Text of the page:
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Cancer-Linked Chemicals Were Found in Whole Foods Packaging

The renowned health food store's salad and hot food boxes were found to contain a toxic chemical called PFAS.

Whole Foods, one of the most renowned health grocer giants in the U.S., recently ranked last in a study regarding the safety of its packaging. That's because the paper used at Whole Foods' salad and hot food bars were found to be riddled with a toxic chemical called PFAS.

The study—called Take Out Toxics: PFAS Chemicals in Food Packaging and released by expert groups Safer Chemicals, Healthy Families and Toxic-Free Future this week—analyzed the prevalence of PFAS in packaging products at the five largest grocery store chains in the U.S.:  Ahold Delhaize (which owns Food Lion, Stop and Shop, and Hannaford), Albertsons, Kroger, Trader Joe's, and Whole Foods.

The verdict? Whole Foods' packaging had the highest prevalence of the chemical, specifically in the boxes you use to stock up on your favorite salad and hot food items.

What are these PFAS that were found in Whole Foods' packaging, and why are they such a big deal?

Nonstick PFAS, or poly- and perfluoroalkyl substances, are known to cause cancer. The International Agency for Research on Cancer has designated PFOA, a type of PFAS, as a potential carcinogen that is associated with both kidney and testicular cancer. According to the new Take Out Toxins study, the contact paper used in the boxes at Whole Foods' salad and hot food bars have been treated with the chemical. Out of the the 17 items tested at Whole Foods—which included the take-out boxes, bakery or deli paper, reusable plates, food trays, and baking and cooking supplies—fluorine was found in the boxes and paper. In fact, four of the five take-out boxes tested positive for fluorine. The presence of fluorine, defined as a reactive chemical element, indicates that the items were likely treated with a type of PFAS. By comparison, none of the packaging at Trader Joe's had traces of fluorine.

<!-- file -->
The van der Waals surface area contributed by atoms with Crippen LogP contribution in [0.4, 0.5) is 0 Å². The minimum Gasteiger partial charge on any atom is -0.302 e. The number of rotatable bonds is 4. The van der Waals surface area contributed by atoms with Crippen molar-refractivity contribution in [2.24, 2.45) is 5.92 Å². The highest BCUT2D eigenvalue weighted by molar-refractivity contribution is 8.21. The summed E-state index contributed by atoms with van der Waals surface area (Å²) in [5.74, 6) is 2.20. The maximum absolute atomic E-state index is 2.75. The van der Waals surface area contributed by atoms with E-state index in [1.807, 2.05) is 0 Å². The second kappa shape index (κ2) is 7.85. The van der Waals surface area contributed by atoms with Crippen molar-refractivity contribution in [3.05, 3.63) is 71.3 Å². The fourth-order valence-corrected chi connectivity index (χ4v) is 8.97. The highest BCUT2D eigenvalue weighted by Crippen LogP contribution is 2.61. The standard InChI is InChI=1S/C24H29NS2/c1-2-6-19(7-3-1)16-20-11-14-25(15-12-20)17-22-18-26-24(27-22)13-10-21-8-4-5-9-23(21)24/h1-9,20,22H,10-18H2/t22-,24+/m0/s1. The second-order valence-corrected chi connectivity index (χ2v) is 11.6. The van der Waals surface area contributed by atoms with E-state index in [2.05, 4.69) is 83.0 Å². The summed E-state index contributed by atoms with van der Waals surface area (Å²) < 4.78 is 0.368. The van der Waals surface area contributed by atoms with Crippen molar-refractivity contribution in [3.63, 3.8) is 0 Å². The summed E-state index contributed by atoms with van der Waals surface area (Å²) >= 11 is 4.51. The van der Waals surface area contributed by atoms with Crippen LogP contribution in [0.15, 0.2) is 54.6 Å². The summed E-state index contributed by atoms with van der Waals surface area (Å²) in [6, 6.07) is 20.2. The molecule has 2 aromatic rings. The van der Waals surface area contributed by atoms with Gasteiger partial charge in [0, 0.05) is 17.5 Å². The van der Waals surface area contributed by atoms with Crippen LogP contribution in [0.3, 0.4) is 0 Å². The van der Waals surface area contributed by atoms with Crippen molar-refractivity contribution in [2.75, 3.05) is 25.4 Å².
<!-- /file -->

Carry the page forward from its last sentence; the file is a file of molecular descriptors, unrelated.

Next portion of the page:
What do PFAS do to the food it packages?

The chemicals have the potential to seep into the food that's being packaged with it. Another concern about PFAS is that they essentially never deteriorate, which is a both a huge concern for the body (if consumed) and the environment. That class of chemical is not biodegradable, which means that laced-packaging sent to landfills and even compost can ultimately contaminate drinking water and soil.

Does Whole Foods plan to remove this cancer-linked chemical from its packaging?

Yes. In an email to Bloomberg, the company said: "Whole Foods Market introduced compostable containers to reduce our environmental footprint, but given new concerns about the possible presence of PFAS, we have removed all prepared foods and bakery packaging highlighted in the report. We're actively working with our suppliers to find and scale new compostable packaging options."

Alternative packaging ideas

In light of this situation, we're highlighting three safe alternative ways to package your food.

Try this: Beeswax wrap

Courtesy of Bee's Wrap

This food contact paper is biodegradable!


Try this: Silicone bags

Courtesy of Stasher

These silicone bags are free of all harmful chemicals. They also help food remain in its freshest form.


Try this: Glass containers

Courtesy of Frego

These containers are free of BPA and are also microwave safe!


For more ways to stay healthy, check out The Scary Toxins Hiding in Your Cookware and Storage Containers.

Cheyenne Buckingham
Cheyenne Buckingham is the former news editor of Eat This, Not That! Read more about Cheyenne
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